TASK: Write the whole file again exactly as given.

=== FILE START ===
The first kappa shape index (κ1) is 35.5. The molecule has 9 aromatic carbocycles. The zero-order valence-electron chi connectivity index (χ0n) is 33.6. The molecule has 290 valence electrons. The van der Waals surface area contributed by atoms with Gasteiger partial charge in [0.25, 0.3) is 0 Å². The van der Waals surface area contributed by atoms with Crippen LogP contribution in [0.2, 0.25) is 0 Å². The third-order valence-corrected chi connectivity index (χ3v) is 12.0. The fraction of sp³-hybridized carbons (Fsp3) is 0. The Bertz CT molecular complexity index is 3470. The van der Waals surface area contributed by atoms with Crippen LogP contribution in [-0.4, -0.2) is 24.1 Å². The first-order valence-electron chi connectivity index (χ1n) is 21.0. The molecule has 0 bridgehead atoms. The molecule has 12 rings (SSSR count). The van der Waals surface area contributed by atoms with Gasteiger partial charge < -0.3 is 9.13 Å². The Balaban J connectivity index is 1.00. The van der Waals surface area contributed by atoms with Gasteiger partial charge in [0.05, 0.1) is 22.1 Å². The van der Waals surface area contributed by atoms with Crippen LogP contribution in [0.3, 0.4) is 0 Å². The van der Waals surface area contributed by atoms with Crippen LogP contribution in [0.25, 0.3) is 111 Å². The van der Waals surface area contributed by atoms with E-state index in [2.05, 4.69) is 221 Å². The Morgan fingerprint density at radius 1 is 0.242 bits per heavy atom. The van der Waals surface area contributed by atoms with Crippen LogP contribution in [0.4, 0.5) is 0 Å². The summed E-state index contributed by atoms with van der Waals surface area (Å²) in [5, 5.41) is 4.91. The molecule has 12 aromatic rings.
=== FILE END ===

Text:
The first kappa shape index (κ1) is 35.5. The molecule has 9 aromatic carbocycles. The zero-order valence-electron chi connectivity index (χ0n) is 33.6. The molecule has 290 valence electrons. The van der Waals surface area contributed by atoms with Gasteiger partial charge in [0.25, 0.3) is 0 Å². The van der Waals surface area contributed by atoms with Crippen LogP contribution in [0.2, 0.25) is 0 Å². The third-order valence-corrected chi connectivity index (χ3v) is 12.0. The fraction of sp³-hybridized carbons (Fsp3) is 0. The Bertz CT molecular complexity index is 3470. The van der Waals surface area contributed by atoms with Crippen LogP contribution in [-0.4, -0.2) is 24.1 Å². The first-order valence-electron chi connectivity index (χ1n) is 21.0. The molecule has 0 bridgehead atoms. The molecule has 12 rings (SSSR count). The van der Waals surface area contributed by atoms with Gasteiger partial charge < -0.3 is 9.13 Å². The Balaban J connectivity index is 1.00. The van der Waals surface area contributed by atoms with Gasteiger partial charge in [0.05, 0.1) is 22.1 Å². The van der Waals surface area contributed by atoms with Crippen LogP contribution in [0.3, 0.4) is 0 Å². The van der Waals surface area contributed by atoms with Crippen LogP contribution in [0.25, 0.3) is 111 Å². The van der Waals surface area contributed by atoms with E-state index in [2.05, 4.69) is 221 Å². The Morgan fingerprint density at radius 1 is 0.242 bits per heavy atom. The van der Waals surface area contributed by atoms with Crippen LogP contribution in [0.4, 0.5) is 0 Å². The summed E-state index contributed by atoms with van der Waals surface area (Å²) in [5, 5.41) is 4.91. The molecule has 12 aromatic rings.